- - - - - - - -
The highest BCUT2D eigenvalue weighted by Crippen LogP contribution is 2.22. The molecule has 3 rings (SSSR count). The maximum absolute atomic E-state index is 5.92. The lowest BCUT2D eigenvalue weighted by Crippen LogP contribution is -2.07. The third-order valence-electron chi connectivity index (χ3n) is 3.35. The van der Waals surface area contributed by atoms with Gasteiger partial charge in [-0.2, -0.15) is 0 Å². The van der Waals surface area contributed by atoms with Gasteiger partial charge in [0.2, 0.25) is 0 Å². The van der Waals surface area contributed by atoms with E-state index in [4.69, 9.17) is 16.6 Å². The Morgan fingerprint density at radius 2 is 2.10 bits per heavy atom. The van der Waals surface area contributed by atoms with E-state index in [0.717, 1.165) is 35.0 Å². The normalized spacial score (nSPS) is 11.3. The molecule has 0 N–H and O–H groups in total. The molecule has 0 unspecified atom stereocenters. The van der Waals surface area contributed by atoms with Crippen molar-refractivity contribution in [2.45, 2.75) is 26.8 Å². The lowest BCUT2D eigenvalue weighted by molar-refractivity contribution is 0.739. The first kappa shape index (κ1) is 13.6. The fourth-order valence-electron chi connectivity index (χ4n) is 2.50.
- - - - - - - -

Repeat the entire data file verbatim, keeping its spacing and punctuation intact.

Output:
The highest BCUT2D eigenvalue weighted by Crippen LogP contribution is 2.22. The molecule has 3 rings (SSSR count). The maximum absolute atomic E-state index is 5.92. The lowest BCUT2D eigenvalue weighted by Crippen LogP contribution is -2.07. The third-order valence-electron chi connectivity index (χ3n) is 3.35. The van der Waals surface area contributed by atoms with Gasteiger partial charge in [-0.2, -0.15) is 0 Å². The van der Waals surface area contributed by atoms with Gasteiger partial charge in [0.2, 0.25) is 0 Å². The van der Waals surface area contributed by atoms with E-state index in [4.69, 9.17) is 16.6 Å². The Morgan fingerprint density at radius 2 is 2.10 bits per heavy atom. The van der Waals surface area contributed by atoms with E-state index in [0.717, 1.165) is 35.0 Å². The normalized spacial score (nSPS) is 11.3. The molecule has 0 N–H and O–H groups in total. The molecule has 0 unspecified atom stereocenters. The van der Waals surface area contributed by atoms with Crippen molar-refractivity contribution in [2.45, 2.75) is 26.8 Å². The lowest BCUT2D eigenvalue weighted by molar-refractivity contribution is 0.739. The first kappa shape index (κ1) is 13.6. The fourth-order valence-electron chi connectivity index (χ4n) is 2.50.